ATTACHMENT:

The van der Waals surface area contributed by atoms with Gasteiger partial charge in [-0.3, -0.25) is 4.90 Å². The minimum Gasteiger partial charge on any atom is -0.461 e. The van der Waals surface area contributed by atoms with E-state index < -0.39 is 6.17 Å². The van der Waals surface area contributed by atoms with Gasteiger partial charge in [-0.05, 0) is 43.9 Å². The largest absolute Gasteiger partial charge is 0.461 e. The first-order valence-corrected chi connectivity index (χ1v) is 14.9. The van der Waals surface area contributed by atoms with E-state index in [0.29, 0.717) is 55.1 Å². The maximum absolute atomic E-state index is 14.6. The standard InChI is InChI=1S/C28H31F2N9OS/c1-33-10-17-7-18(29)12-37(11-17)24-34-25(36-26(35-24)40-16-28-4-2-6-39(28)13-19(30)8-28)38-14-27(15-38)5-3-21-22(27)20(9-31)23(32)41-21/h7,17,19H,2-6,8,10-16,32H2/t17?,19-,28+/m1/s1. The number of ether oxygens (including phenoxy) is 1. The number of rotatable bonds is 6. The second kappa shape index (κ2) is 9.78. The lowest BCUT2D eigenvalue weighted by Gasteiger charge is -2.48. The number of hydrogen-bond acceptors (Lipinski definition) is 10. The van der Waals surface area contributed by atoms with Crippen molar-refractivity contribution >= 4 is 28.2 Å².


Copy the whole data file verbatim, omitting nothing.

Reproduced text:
The van der Waals surface area contributed by atoms with Gasteiger partial charge in [-0.3, -0.25) is 4.90 Å². The minimum Gasteiger partial charge on any atom is -0.461 e. The van der Waals surface area contributed by atoms with E-state index < -0.39 is 6.17 Å². The van der Waals surface area contributed by atoms with Gasteiger partial charge in [-0.05, 0) is 43.9 Å². The largest absolute Gasteiger partial charge is 0.461 e. The first-order valence-corrected chi connectivity index (χ1v) is 14.9. The van der Waals surface area contributed by atoms with E-state index in [0.29, 0.717) is 55.1 Å². The maximum absolute atomic E-state index is 14.6. The standard InChI is InChI=1S/C28H31F2N9OS/c1-33-10-17-7-18(29)12-37(11-17)24-34-25(36-26(35-24)40-16-28-4-2-6-39(28)13-19(30)8-28)38-14-27(15-38)5-3-21-22(27)20(9-31)23(32)41-21/h7,17,19H,2-6,8,10-16,32H2/t17?,19-,28+/m1/s1. The number of ether oxygens (including phenoxy) is 1. The number of rotatable bonds is 6. The second kappa shape index (κ2) is 9.78. The lowest BCUT2D eigenvalue weighted by Gasteiger charge is -2.48. The number of hydrogen-bond acceptors (Lipinski definition) is 10. The van der Waals surface area contributed by atoms with Crippen molar-refractivity contribution >= 4 is 28.2 Å².